Saturday, December 24, 2011

The Growth of Imagination: A Pro(B)logue Christmas Special

Any children in the room? Anybody who still sends letters to Santa, or puts out cookies and milk? Anyone who heatedly debates whether the ride around the world is possible through turbo-powered reindeer or powers of teleportation?

No? Okay then, it’s safe to read on.
Here’s the thing, dear readers. I’ve never really believed in Santa Claus.
It just wasn’t something my family did. Mom and Dad bought our presents, and we were aware of that, and we’d spaz out about all our gifts anyway. We knew of this ‘Santa’, but we knew him as nothing more than a story, or the subject of countless Christmas specials. Fiction.
It was the same thing with the Easter Bunny and the Tooth Fairy. We just never did the whole, “These things exist!” spiel. Growing up, I think it surprised me how many people had gone through a period of time when they really, truly believed that these benevolent beings were real.
                Once, I think, we convinced Mom and Dad to let the ‘tooth fairy’ bring me money. But even then, I knew they were simply giving me a quarter.
                Once, at my grandparents’ house, we put out cookies, etc. But at the time I wasn’t thinking about the wonders of a jolly man in red sneaking into the house and leaving presents. I was thinking, “I wonder whether Dad or Grandpa will be the one to eat those cookies…”
                Do I feel like I missed out on something? Do I hold some kind of grudge against my parents for depriving me of memories that other people seem to cherish?
                Not really. *shrug*
                One thing is for sure. My imagination was not stunted by our lack of gift-giving folklore. As I mentioned in one of my last posts, there are four series in my head, extensively plotted. Other books lurk in the background.
                And a few days ago, I got the new idea for a middle-grade novel involving a girl with a bag of tricks, a boy who talks to pigeons and living gargoyles, and a nun-in-training named Hornet Grey.
                Writer’s block? Ha. It strikes now and again, but my biggest problem is finding the time and motivation to get all the ideas on paper.
                So if an imagination isn’t stoked into being by an early belief in Santa and company, where does it come from?
                Honestly, I don’t fully know. I doubt anyone knows, entirely. Who can say how we get the ideas for living gargoyles, or wizarding schools, or *sigh* vampires that sparkle? There are some odd books out there, folks. Even odder than the ones I’ve mentioned. And all those odd ideas come from somewhere.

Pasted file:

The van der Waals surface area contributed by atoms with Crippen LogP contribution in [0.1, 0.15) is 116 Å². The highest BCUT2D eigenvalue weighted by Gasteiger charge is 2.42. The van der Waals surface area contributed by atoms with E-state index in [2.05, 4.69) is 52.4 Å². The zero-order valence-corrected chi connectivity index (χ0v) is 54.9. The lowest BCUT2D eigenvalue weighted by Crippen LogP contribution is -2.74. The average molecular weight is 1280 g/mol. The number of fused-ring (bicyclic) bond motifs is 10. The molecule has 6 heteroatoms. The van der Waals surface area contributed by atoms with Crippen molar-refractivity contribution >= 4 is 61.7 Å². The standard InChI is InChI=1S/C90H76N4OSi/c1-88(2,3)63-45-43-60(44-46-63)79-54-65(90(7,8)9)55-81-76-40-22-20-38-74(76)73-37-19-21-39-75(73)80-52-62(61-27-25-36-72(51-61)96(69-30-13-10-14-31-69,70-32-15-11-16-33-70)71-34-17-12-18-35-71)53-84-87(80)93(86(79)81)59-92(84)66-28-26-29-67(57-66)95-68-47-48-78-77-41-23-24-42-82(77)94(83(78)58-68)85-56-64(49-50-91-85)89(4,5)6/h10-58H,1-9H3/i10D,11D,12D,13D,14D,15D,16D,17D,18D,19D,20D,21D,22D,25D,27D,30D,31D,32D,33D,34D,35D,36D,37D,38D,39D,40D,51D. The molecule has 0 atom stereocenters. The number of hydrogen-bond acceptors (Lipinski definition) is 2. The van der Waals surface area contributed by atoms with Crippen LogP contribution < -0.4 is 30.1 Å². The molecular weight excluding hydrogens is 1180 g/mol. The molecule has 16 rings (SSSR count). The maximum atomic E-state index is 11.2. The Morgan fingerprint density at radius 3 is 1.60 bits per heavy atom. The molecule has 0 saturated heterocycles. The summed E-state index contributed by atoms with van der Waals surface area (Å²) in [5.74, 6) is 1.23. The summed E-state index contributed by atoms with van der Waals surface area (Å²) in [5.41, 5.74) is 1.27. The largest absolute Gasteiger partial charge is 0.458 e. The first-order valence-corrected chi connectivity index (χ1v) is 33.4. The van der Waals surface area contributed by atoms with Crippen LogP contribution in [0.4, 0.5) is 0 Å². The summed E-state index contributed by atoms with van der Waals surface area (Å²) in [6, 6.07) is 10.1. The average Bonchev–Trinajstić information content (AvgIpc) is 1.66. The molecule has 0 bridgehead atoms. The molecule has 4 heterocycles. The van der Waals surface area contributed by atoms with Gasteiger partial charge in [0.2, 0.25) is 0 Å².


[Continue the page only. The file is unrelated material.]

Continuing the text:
All the odd ideas. All the plot twists that shock even the authors. All the strands of story that don’t really seem to fit together, until suddenly – in a flash – they do.
                We can’t know where all these things come from.
                But I think we can take a pretty good guess.
                My first stories were a complete rip-off of the Magic Tree House books. Shortly after reading Goliath, by Scott Westerfeld, I figured out that a series that’s been around for a while actually needs to be steampunk. The book I’m revising now is a spin on the kid-goes-to-another-world story that we see in Chronicles of Narnia. Before coming up with this latest idea, I read A Tale Dark and Grimm – a middle-grade novel.
                We may not know all the specifics of how we develop our imaginations, or the paths those imaginations take us down. But the books we read play an important part of the process, I’m sure.
                What are you reading? What books have influenced your stories? What books have made you stop and think, “How on Earth did the author come up with this?
                And happy holidays, folks.
                If you’ll excuse me, I have some books to work on.

Friday, December 16, 2011

Storybook Romances: Instant Love v. The Blossom

I like the idea of love at first sight.
                I love when two characters meet for the first time, and zap. The chemistry between them inexorably links the two in your mind with a single thought: These two MUST end up together.

                However, I feel there’s a difference between flying sparks… and infernos that blaze out of control in less time than it takes to think, “Oh, they could be a cute couple.”

                How many books have you read where the author shoves two characters into a scene, they have their grand shining moment of [sometimes creepily] staring at each other, oblivious to all else for just a few moments…

                And then a chapter later they’re deeply, deeply in love. Willing to sacrifice everything (family, old friends, the futures they’d planned) in order to be together. Willing to die for the relationship, despite the fact they’ve only known each other for a few weeks, or days, or hours…